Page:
Superman - Red Son Premium Format Figure
What if Superman had been raised in the Soviet Union, to become their greatest weapon? Based on the hero of the critically acclaimed Elseworlds mini-series by Mark Millar, Sideshow Collectibles is proud to introduce Superman - Red Son Premium Format Figure.
DC Collectibles Superman By Moebius Statue
Based on the artwork of Moebius. Sculpted by Chris Dahlberg. Legendary artist Moebius brings his unique artistic style to the Man of Steel line with this newest entry in the line of statues based on the artwork from Superman #400. Limited edition of 5,200. Measures approximately 8.25" tall.
The Big Blue Report is the Superman Homepage Newsletter sent out twice a month. It contains exclusive content not seen on the website. Subscribe now!
Disc one is the original theatrical presentation, without the extra stuff that was put in for the 2001 expanded edition. It's still a cleaned master, and it still plays just as well as it did when I was a kid.
The commentary by Ilya Salkind and Pierre Spengler is the major presence on this disc, that and the trailer, which is oft-talked about in the multitudinous documentaries. The commentary itself doesn't add too incredibly much to what we already know, it's basically Ilya being nostalgic about the process and what happened making the film. If that's what you like, you'll really enjoy it. I'm more of a "how the heck did they do that?" kind of guy, or I like to pry for little bits of trivia. The only thing offered here that's really great that I'll remember is that the voice on Air Force One talking to the pilots is Chris Reeve. That was neat to know.
I expected them to at least in some way address why Donner was fired, and to touch upon the feelings they had at the time (even if they're gone now), but was disappointed to find the typical "I love everyone, isn't this guy so great?" Hollywood attitude. A missed opportunity there.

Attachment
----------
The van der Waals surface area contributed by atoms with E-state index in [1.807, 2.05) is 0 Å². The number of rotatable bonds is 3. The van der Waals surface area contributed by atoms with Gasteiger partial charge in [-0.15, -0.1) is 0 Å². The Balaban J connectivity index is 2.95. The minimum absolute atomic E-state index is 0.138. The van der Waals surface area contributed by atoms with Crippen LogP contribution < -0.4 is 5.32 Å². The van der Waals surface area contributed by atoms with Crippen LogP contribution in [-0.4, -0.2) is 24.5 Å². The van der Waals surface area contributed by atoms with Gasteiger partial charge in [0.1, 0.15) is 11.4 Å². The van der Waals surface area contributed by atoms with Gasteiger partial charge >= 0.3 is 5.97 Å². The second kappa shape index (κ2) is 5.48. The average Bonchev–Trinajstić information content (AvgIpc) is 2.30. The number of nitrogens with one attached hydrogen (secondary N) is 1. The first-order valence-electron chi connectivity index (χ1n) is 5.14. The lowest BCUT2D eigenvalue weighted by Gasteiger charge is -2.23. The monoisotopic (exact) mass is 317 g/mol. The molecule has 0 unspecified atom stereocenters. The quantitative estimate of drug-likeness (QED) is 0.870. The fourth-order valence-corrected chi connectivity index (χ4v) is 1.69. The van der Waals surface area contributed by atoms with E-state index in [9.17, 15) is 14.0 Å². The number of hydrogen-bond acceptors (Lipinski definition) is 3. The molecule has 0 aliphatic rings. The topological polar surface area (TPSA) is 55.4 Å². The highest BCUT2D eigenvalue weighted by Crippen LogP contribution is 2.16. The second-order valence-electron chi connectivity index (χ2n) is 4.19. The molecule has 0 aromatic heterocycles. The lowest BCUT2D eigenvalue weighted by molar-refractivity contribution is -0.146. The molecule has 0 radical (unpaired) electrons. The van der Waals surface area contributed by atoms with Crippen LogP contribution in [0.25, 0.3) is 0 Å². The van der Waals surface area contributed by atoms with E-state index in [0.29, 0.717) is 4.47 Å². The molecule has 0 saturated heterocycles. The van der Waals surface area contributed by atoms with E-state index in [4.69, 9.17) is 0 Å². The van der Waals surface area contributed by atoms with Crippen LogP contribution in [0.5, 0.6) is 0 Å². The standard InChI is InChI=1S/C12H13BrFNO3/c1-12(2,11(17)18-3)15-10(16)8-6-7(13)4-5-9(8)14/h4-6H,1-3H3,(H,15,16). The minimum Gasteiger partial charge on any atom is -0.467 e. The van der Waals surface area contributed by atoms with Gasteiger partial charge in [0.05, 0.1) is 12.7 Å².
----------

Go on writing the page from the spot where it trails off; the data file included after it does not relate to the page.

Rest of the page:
Still, Salkind comes off as a nice guy, and it's somewhat entertaining.
As of press here I didn't have the 5.1, but it still sounded great from where I was sitting. I'll watch it again later when I get the replacement disc, which was pretty easy to get on its way.
Donner's commentary is a bit of the same, but there's a lot more humor and insight. You get little bits every now and again that make the commentary more fun and worthwhile, like when Clark and Lois are leaving the Daily Planet and Donner points out that you can see him in the glass, and pointing out the Donner cameo I didn't know was in there. He explains a little more what it was like to work with the actors, what the experience was, and the commentary is a bit more fulfilling. Sadly, the commentaries, both of them, are probably the least cool thing about the first four discs. BUT, that said, I'm hard to please with commentaries, and they were still worth a look.
This disc also has the "music-only" version of the film. I didn't watch the whole thing, but I skipped around to my favorite parts, mostly because there's a lot of dry quiet space, and that's just creepy without the dialogue. I feel like a drunk up late watching the TV with no sound on or something. But the approach to Krypton is incredible (despite lacking "THIS IS NO FANTASY"), as are watching the way Superman's costume and action scenes are cued up. Worth at least a look.
And hey, you can't beat the updated movie with a clean print.
Here's where the real meat of the extras come in. We get three newly designed extra documentaries about a half hour in length each, exploring the development of the film, filming the film, and finally the special effects.